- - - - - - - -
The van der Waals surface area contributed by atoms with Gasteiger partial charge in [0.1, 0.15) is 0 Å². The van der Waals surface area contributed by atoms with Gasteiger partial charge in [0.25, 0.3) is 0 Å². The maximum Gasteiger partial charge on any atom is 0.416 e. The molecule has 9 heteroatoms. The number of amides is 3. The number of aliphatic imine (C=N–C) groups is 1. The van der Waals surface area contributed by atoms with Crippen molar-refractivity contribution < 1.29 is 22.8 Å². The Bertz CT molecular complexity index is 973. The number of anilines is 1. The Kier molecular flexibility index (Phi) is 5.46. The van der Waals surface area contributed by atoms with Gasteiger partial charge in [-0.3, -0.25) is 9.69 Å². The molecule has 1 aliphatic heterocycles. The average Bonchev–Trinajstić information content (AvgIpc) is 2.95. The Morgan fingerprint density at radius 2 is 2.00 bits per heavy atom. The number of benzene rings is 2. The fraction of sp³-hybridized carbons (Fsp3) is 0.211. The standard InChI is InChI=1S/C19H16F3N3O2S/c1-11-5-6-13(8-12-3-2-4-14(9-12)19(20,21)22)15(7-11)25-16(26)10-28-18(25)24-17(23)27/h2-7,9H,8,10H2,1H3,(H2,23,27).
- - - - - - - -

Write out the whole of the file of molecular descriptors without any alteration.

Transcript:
The van der Waals surface area contributed by atoms with Gasteiger partial charge in [0.1, 0.15) is 0 Å². The van der Waals surface area contributed by atoms with Gasteiger partial charge in [0.25, 0.3) is 0 Å². The maximum Gasteiger partial charge on any atom is 0.416 e. The molecule has 9 heteroatoms. The number of amides is 3. The number of aliphatic imine (C=N–C) groups is 1. The van der Waals surface area contributed by atoms with Crippen molar-refractivity contribution < 1.29 is 22.8 Å². The Bertz CT molecular complexity index is 973. The number of anilines is 1. The Kier molecular flexibility index (Phi) is 5.46. The van der Waals surface area contributed by atoms with Gasteiger partial charge in [-0.3, -0.25) is 9.69 Å². The molecule has 1 aliphatic heterocycles. The average Bonchev–Trinajstić information content (AvgIpc) is 2.95. The Morgan fingerprint density at radius 2 is 2.00 bits per heavy atom. The number of benzene rings is 2. The fraction of sp³-hybridized carbons (Fsp3) is 0.211. The standard InChI is InChI=1S/C19H16F3N3O2S/c1-11-5-6-13(8-12-3-2-4-14(9-12)19(20,21)22)15(7-11)25-16(26)10-28-18(25)24-17(23)27/h2-7,9H,8,10H2,1H3,(H2,23,27).